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Living his life with the belief that there is no such thing as the word “can't”, this Dryden athlete went from the sport fields of northwestern Ontario to the stadiums of the world. Competing in a variety of events in the CP1 classification in his first Ontario Cerebral Palsy Games in 1986, his record setting performance and 3 gold and 1 silver medal, was a sign of things to come.

His performance at the 1987 Cerebral Palsy National Games saw him win medals in all five of the events he entered, claiming gold in electric wheelchair slalom, individual boccia and team boccia and silver in precision throw and distance throw. Representing Canada at the 1987 Can-Am Pacific Games for the Disabled, a competition featuring athletes from five different countries, he won two bronze medals in his first international competition. 

Named an Ambassador of Dryden and their Male Athlete Recipient of the 1988 Olympic Celebration Medal, the financial and moral support received from his hometown served as a source of inspiration, leading him to earn a spot on the 1988 Canadian Paralympic team. Competing in five events at the Seoul Games, he won a bronze medal in the Wheelchair Slalom CI division and helped contribute to Canada's 4th place finish in the medal standings.  

A national record holder he continued to bring home medals from competitions around the world including a gold and bronze from the 1989 Robin Hood International Games in England and a silver medal from the 1990 World Championships.  His 4th place showing at the 1991 Boccia World Cup earned him a 4th place world ranking in singles boccia and a spot on Canada's 1992 Paralympic Team and Boccia Team Captain honours in Barcelona.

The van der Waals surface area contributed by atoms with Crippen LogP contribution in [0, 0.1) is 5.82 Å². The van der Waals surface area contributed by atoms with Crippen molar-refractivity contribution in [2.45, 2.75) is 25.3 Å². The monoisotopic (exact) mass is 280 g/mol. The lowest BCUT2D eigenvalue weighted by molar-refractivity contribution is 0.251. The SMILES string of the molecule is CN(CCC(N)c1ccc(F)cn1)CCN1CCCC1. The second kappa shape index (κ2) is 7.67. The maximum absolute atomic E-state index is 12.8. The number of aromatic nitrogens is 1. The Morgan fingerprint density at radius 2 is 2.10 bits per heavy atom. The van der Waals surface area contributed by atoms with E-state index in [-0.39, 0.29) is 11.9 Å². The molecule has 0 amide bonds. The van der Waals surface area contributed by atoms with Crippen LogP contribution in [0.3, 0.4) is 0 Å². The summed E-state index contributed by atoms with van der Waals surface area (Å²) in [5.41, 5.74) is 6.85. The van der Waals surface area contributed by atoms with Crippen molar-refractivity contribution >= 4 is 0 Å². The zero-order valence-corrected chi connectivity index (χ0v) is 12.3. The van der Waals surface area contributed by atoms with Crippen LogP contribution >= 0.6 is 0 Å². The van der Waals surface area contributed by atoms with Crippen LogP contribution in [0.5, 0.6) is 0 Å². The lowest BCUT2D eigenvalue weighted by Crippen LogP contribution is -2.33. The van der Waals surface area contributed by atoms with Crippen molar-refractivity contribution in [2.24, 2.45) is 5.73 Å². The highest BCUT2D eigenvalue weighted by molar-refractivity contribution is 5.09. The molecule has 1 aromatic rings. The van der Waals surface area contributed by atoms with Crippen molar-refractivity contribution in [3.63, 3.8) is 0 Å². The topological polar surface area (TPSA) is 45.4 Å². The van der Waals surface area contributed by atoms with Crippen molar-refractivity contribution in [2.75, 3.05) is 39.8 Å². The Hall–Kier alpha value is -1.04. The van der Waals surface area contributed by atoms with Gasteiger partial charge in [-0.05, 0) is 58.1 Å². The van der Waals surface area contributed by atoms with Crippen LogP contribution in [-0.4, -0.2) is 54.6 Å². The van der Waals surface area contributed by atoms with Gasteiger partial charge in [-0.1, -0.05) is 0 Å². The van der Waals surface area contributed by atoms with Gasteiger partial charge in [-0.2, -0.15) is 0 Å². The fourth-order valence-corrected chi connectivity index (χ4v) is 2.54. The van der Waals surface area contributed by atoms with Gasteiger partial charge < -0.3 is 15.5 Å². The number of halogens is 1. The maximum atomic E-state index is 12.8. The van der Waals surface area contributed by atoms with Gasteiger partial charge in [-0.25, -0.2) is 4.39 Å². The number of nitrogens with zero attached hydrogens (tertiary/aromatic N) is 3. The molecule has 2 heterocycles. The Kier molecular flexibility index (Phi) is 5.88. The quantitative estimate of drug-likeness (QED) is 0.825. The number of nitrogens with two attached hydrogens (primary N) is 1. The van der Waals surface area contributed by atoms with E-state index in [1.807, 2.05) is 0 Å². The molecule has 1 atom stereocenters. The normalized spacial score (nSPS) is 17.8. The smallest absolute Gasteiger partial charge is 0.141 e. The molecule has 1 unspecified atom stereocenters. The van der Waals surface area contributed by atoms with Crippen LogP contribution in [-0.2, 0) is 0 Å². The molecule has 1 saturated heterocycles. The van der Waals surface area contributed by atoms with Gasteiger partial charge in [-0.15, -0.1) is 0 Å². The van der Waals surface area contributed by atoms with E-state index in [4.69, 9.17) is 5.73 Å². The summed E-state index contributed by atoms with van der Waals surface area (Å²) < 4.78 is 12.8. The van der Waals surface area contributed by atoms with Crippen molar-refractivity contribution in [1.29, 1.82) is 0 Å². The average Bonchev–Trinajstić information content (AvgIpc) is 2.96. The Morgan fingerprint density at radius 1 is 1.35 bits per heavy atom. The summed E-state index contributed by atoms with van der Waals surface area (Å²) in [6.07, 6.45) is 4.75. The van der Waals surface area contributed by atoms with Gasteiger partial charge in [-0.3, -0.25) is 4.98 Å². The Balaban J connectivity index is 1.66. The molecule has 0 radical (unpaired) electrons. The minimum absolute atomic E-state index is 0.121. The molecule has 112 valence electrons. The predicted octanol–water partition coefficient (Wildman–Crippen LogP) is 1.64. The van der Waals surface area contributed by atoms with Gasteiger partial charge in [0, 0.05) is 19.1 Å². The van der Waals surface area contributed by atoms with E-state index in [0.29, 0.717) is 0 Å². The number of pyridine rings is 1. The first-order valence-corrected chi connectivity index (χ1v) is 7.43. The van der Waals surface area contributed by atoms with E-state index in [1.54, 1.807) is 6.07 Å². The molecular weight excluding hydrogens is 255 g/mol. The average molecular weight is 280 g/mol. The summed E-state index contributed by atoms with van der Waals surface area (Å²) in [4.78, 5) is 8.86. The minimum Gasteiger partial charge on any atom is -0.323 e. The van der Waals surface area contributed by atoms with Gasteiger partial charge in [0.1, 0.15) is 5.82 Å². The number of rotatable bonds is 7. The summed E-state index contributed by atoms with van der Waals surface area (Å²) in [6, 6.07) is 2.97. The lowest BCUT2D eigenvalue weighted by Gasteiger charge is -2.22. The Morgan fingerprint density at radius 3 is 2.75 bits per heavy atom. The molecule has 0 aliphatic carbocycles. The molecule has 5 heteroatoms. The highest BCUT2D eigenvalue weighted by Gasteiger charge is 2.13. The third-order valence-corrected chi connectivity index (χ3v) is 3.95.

Becoming a Certified International Referee he attended the 1994 World Boccia Cup.  Named Assistant Coach of the National Boccia Team he helped guide the team at the 1995 World Championships and attended his third Paralympics in Atlanta in 1996, a fitting way to mark his years of involvement.  

In addition to serving as a source of pride through his sports career, this outstanding individual has given back in a number of ways, serving as President of Lakehead University's Student Union, and as an advocate for accessibility. In 2008 he joined the Ottawa to Winnipeg portion of a trek across the country to raise money for autism.

Inducted into the Northwestern Ontario Sports Hall of Fame September 27, 2008

Terry Robinson

Track & Field
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